First came theclassic novel. Then the cameras started rolling, resulting in several films and a six-part television miniseries. The only wonder is that it has taken so long for “Pride and Prejudice,” Jane Austen’s tale of nuptial intrigue in 19th-century England, to become a ballet.
Translating “Pride and Prejudice” into dance might give a choreographer pause for several reasons, not least of which is the novel’s extensive roll-call of characters. The heroine, Miss Elizabeth Bennet, has four sisters all eager to wed while the pool of eligible bachelors in fictional Meryton includes an entire regiment. Parents, neighbors, cousins, aunts and uncles further tangle the web of relationships. Yet with such a juicy romance ripe for the picking, Douglas Martin, the artistic director of American Repertory Ballet, courageously brushed aside concerns. And so, on Friday, ARB gave “Pride and Prejudice” its balletic premiere at the McCarter Theatre Center in Princeton (The workwas also presented on Saturday).
In this theatrical form, “Pride and Prejudice” resembles an epic more than a novel. With costume and production design by internationally known artist A. Christina Gianinni, additional scenic design by Omar Ramos and lighting by Christopher Chambers, the ballet represents a huge undertaking for ARB. Divided into two acts, it has a seemingly endless number of brief episodes. The plot travels with the speed of gossip ricocheting back and forth among various country estates, invading meadows and circulating freely through ballrooms, bedrooms and a parsonage. When Martin runs out of time, he splits the stage, showing us two scenes side-by-side. There are also scenes-within-scenes, as dancers in the background pantomime the content of a letter or a conversation. Each change in location is announced in advance, the place names appearing in pretty, oval frames like antique portraits; projections supply luxurious Regency settings. Even so, cast members and stage hands are continually scurrying to rearrange furniture and potted garden shrubbery.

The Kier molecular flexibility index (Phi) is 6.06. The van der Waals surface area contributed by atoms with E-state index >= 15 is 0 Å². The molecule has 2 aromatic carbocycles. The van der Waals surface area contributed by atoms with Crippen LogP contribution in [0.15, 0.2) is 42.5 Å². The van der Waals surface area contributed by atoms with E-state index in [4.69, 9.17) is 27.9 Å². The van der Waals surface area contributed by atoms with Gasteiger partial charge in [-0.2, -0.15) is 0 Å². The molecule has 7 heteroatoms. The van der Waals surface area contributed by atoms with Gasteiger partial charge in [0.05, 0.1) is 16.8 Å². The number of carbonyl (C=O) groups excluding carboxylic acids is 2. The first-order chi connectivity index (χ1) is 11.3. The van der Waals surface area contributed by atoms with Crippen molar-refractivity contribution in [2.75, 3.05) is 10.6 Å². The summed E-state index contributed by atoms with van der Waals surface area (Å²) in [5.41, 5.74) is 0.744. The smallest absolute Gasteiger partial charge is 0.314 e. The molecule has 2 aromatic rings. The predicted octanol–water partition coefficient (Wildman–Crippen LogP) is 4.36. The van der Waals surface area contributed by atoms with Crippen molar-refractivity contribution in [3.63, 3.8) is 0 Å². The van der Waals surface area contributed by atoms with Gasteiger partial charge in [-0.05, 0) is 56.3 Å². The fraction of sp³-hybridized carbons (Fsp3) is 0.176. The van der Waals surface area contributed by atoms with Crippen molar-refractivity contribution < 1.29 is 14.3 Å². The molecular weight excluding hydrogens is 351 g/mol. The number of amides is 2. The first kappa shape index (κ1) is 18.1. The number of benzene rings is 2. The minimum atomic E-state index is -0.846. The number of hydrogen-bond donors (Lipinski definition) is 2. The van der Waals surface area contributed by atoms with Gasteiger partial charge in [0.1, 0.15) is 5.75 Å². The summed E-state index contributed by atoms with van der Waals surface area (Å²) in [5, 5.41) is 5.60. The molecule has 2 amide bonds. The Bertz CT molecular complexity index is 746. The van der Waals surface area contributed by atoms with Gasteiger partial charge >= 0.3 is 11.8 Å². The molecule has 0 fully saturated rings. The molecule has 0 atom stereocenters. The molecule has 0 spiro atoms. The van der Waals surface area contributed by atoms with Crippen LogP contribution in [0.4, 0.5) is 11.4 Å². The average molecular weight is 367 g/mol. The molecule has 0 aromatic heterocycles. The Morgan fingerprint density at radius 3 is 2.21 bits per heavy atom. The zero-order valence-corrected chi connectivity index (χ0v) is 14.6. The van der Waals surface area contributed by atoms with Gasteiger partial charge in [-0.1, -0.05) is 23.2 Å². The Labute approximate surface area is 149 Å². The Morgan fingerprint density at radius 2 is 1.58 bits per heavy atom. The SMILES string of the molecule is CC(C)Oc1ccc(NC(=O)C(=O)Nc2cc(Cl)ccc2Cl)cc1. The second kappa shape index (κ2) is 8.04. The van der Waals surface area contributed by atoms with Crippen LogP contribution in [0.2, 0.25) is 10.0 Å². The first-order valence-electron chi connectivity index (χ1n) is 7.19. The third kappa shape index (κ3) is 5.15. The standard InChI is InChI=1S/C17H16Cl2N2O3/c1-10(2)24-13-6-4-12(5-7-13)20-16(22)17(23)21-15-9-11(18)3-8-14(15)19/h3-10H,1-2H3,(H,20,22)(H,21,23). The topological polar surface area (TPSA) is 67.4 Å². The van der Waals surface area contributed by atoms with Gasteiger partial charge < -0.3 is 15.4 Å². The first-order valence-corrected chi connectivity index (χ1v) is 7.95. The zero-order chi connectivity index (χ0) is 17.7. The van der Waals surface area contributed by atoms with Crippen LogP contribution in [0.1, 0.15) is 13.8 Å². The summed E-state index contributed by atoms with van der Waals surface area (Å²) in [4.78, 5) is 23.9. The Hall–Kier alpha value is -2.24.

Martin does a terrific job cramming the whole plot into a single evening (“Nicholas Nickleby,” the play, required two), focusing our attention amid the bustle and, amazingly, keeping the story absolutely clear at all times. That is, it will be clear to initiates. In the absence of program notes, any duffers who have not read the novel will flounder helplessly. Never mind that the performers act convincingly and have been rehearsed to perfection.
Inevitably, Martin has made some adjustments to the plot — omitting, for instance, Lady Catherine de Bourgh’s invalid daughter and exaggerating, for comic effect, Miss Mary Bennet’s attraction to the imbecile pastor, Mr. William Collins. Dancer Karen Leslie Moscato does a giddy turn as Mary, turning her into a Sadie Hawkins type of man-chaser. Whether by choice or of necessity, Martin also downplays the darkest aspect of Austen’s story: the fact that the Bennet sisters will become destitute outcasts if they fail to wed. That fear makes the novel as much a melodrama as a springtime romance, while Elizabeth Bennet’s surprising reversal of fortune becomes a symbol of the Romantic revolution as well as a personal triumph.